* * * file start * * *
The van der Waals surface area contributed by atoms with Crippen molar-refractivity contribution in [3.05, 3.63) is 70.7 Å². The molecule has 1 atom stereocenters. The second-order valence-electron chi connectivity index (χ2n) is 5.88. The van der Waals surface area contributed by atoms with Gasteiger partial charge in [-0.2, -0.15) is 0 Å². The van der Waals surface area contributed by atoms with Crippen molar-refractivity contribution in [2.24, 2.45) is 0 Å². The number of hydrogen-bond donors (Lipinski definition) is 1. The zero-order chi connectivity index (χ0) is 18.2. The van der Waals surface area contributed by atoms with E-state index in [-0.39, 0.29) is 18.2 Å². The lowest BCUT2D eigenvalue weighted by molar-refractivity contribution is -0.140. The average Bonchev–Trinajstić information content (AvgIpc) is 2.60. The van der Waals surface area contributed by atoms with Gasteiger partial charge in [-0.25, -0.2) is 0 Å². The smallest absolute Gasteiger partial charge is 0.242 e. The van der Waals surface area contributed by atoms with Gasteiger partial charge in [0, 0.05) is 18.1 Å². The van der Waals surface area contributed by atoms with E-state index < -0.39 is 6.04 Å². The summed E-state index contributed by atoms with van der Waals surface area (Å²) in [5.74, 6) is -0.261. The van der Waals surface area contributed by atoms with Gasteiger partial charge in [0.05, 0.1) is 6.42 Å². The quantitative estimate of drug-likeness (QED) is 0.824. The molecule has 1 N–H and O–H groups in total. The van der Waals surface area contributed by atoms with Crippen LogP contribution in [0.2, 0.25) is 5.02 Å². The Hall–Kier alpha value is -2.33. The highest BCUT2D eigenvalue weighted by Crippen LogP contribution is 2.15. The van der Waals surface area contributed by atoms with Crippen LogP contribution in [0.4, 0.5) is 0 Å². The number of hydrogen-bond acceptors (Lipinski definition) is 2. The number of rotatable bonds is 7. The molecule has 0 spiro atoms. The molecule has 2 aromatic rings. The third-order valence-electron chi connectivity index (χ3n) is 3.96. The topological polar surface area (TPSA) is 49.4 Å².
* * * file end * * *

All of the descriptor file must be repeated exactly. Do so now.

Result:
The van der Waals surface area contributed by atoms with Crippen molar-refractivity contribution in [3.05, 3.63) is 70.7 Å². The molecule has 1 atom stereocenters. The second-order valence-electron chi connectivity index (χ2n) is 5.88. The van der Waals surface area contributed by atoms with Gasteiger partial charge in [-0.2, -0.15) is 0 Å². The van der Waals surface area contributed by atoms with Crippen molar-refractivity contribution in [2.24, 2.45) is 0 Å². The number of hydrogen-bond donors (Lipinski definition) is 1. The zero-order chi connectivity index (χ0) is 18.2. The van der Waals surface area contributed by atoms with E-state index in [-0.39, 0.29) is 18.2 Å². The lowest BCUT2D eigenvalue weighted by molar-refractivity contribution is -0.140. The average Bonchev–Trinajstić information content (AvgIpc) is 2.60. The van der Waals surface area contributed by atoms with Gasteiger partial charge in [-0.25, -0.2) is 0 Å². The smallest absolute Gasteiger partial charge is 0.242 e. The van der Waals surface area contributed by atoms with Gasteiger partial charge in [0, 0.05) is 18.1 Å². The van der Waals surface area contributed by atoms with E-state index < -0.39 is 6.04 Å². The summed E-state index contributed by atoms with van der Waals surface area (Å²) in [5.74, 6) is -0.261. The van der Waals surface area contributed by atoms with Gasteiger partial charge in [0.05, 0.1) is 6.42 Å². The quantitative estimate of drug-likeness (QED) is 0.824. The molecule has 1 N–H and O–H groups in total. The van der Waals surface area contributed by atoms with Crippen LogP contribution in [0.2, 0.25) is 5.02 Å². The Hall–Kier alpha value is -2.33. The highest BCUT2D eigenvalue weighted by Crippen LogP contribution is 2.15. The van der Waals surface area contributed by atoms with Crippen LogP contribution in [0.4, 0.5) is 0 Å². The number of hydrogen-bond acceptors (Lipinski definition) is 2. The number of rotatable bonds is 7. The molecule has 0 spiro atoms. The molecule has 2 aromatic rings. The third-order valence-electron chi connectivity index (χ3n) is 3.96. The topological polar surface area (TPSA) is 49.4 Å².